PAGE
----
Elastically scale an Azure Cosmos DB Cassandra API account


There are a variety of options to explore the elastic nature of the Azure Cosmos DB API for Cassandra. To understand how to scale effectively in Azure Cosmos DB, it is important to understand how to provision the right amount of request units (RU/s) to account for the performance demands in your system. To learn more about request units, see the request units article.

For the Cassandra API, you can retrieve the Request Unit charge for individual queries using the .NET and Java SDKs. This is helpful in determining the amount of RU/s you will need to provision in the service.

Database operations consume Request Units

Handling rate limiting (429 errors)

Azure Cosmos DB will return rate-limited (429) errors if clients consume more resources (RU/s) than the amount that you have provisioned. The Cassandra API in Azure Cosmos DB translates these exceptions to overloaded errors on the Cassandra native protocol.

If your system is not sensitive to latency, it may be sufficient to handle the throughput rate-limiting by using retries. See the Java code sample for how to handle rate limiting transparently by using the Azure Cosmos DB extension for Cassandra retry policy in Java. You can also use the Spark extension to handle rate-limiting.

Manage scaling

If you need to minimize latency, there is a spectrum of options for managing scale and provisioning throughput (RUs) in the Cassandra API:

The following sections explain the advantages and disadvantages of each approach. You can then decide on the best strategy to balance the scaling needs of your system, the overall cost, and efficiency needs for your solution.

Use the Azure portal

You can scale the resources in Azure Cosmos DB Cassandra API account by using Azure portal. To learn more, see the article on Provision throughput on containers and databases. This article explains the relative benefits of setting throughput at either database or container level in the Azure portal. The terms "database" and "container" mentioned in these articles map to "keyspace" and "table" respectively for the Cassandra API.

The advantage of this method is that it is a straightforward turnkey way to manage throughput capacity on the database. However, the disadvantage is that in many cases, your approach to scaling may require certain levels of automation to be both cost-effective and high performing. The next sections explain the relevant scenarios and methods.

Use the control plane

The Azure Cosmos DB's API for Cassandra provides the capability to adjust throughput programmatically by using our various control-plane features. See the Azure Resource Manager, PowerShell, and Azure CLI articles for guidance and samples.

The advantage of this method is that you can automate the scaling up or down of resources based on a timer to account for peak activity, or periods of low activity. Take a look at our sample here for how to accomplish this using Azure Functions and PowerShell.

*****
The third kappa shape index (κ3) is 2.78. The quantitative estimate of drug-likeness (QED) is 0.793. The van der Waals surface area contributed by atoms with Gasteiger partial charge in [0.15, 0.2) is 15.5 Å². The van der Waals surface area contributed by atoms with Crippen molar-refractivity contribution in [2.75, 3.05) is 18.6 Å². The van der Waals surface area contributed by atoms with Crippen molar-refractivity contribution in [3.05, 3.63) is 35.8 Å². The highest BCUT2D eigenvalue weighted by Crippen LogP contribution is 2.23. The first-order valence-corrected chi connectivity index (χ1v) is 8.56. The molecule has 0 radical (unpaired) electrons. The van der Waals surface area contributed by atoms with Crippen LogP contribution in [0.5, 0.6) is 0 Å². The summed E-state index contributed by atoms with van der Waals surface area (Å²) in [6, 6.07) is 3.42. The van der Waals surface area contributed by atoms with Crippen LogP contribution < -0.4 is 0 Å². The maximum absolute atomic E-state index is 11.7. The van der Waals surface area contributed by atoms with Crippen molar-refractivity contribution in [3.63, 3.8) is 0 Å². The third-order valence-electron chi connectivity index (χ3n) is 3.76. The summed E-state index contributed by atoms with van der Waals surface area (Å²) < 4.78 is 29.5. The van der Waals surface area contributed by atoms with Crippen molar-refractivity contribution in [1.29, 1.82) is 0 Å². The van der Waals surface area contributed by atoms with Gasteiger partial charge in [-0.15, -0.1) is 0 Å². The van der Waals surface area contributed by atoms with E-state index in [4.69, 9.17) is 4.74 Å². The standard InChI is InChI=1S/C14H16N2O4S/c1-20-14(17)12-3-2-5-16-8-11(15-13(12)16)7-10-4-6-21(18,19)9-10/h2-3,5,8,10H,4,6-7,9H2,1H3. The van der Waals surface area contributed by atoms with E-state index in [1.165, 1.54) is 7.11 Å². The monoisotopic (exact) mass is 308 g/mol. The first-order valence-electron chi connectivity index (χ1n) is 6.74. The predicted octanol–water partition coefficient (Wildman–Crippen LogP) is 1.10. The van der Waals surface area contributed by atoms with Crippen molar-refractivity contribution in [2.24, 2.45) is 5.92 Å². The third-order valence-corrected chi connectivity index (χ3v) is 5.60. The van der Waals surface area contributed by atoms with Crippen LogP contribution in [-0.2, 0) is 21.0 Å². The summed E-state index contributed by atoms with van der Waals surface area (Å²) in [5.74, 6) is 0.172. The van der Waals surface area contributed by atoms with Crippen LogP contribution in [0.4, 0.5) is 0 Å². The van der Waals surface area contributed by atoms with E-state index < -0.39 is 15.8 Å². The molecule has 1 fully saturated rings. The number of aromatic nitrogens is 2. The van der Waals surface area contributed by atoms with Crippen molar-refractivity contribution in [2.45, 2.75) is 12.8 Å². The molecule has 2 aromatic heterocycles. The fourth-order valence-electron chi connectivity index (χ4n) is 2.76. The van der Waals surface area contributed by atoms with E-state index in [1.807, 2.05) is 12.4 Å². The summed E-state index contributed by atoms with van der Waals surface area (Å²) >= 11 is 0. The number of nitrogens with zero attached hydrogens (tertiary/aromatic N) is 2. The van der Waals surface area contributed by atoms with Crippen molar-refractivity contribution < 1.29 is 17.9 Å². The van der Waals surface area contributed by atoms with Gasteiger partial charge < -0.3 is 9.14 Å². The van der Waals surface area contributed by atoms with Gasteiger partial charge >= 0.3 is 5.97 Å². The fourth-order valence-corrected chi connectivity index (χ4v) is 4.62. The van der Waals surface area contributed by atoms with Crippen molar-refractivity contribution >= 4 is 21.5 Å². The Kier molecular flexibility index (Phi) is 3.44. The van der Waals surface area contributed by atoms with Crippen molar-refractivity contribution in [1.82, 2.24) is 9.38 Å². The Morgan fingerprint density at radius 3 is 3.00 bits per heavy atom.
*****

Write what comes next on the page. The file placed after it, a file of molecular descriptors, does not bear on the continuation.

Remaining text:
A disadvantage with this approach may be that you cannot respond to unpredictable changing scale needs in real-time. Instead, you may need to leverage the application context in your system, at the client/SDK level, or using Autoscale.

Use CQL queries with a specific SDK

You can scale the system dynamically with code by executing the CQL ALTER commands for the given database or container.

The advantage of this approach is that it allows you to respond to scale needs dynamically and in a custom way that suits your application. With this approach, you can still leverage the standard RU/s charges and rates. If your system's scale needs are mostly predictable (around 70% or more), using SDK with CQL may be a more cost-effective method of auto-scaling than using autoscale. The disadvantage of this approach is that it can be quite complex to implement retries while rate limiting may increase latency.

Use autoscale provisioned throughput

In addition to standard (manual) or programmatic way of provisioning throughput, you can also configure Azure cosmos containers in autoscale provisioned throughput. Autoscale will automatically and instantly scale to your consumption needs within specified RU ranges without compromising SLAs. To learn more, see the Create Azure Cosmos containers and databases in autoscale article.

The advantage of this approach is that it is the easiest way to manage the scaling needs in your system. It will not apply rate-limiting within the configured RU ranges. The disadvantage is that, if the scaling needs in your system are predictable, autoscale may be a less cost-effective way of handling your scaling needs than using the bespoke control plane or SDK level approaches mentioned above.

To set or alter max throughput (RUs) for autoscale using CQL, use the following (replacing keyspace/table name accordingly):

# to set max throughput (RUs) for autoscale at keyspace level:
create keyspace <keyspace name> WITH cosmosdb_autoscale_max_throughput=5000;

# to alter max throughput (RUs) for autoscale at keyspace level:
alter keyspace <keyspace name> WITH cosmosdb_autoscale_max_throughput=4000;

# to set max throughput (RUs) for autoscale at table level:
create table <keyspace name>.<table name> (pk int PRIMARY KEY, ck int) WITH cosmosdb_autoscale_max_throughput=5000;

# to alter max throughput (RUs) for autoscale at table level:
alter table <keyspace name>.<table name> WITH cosmosdb_autoscale_max_throughput=4000;

Next steps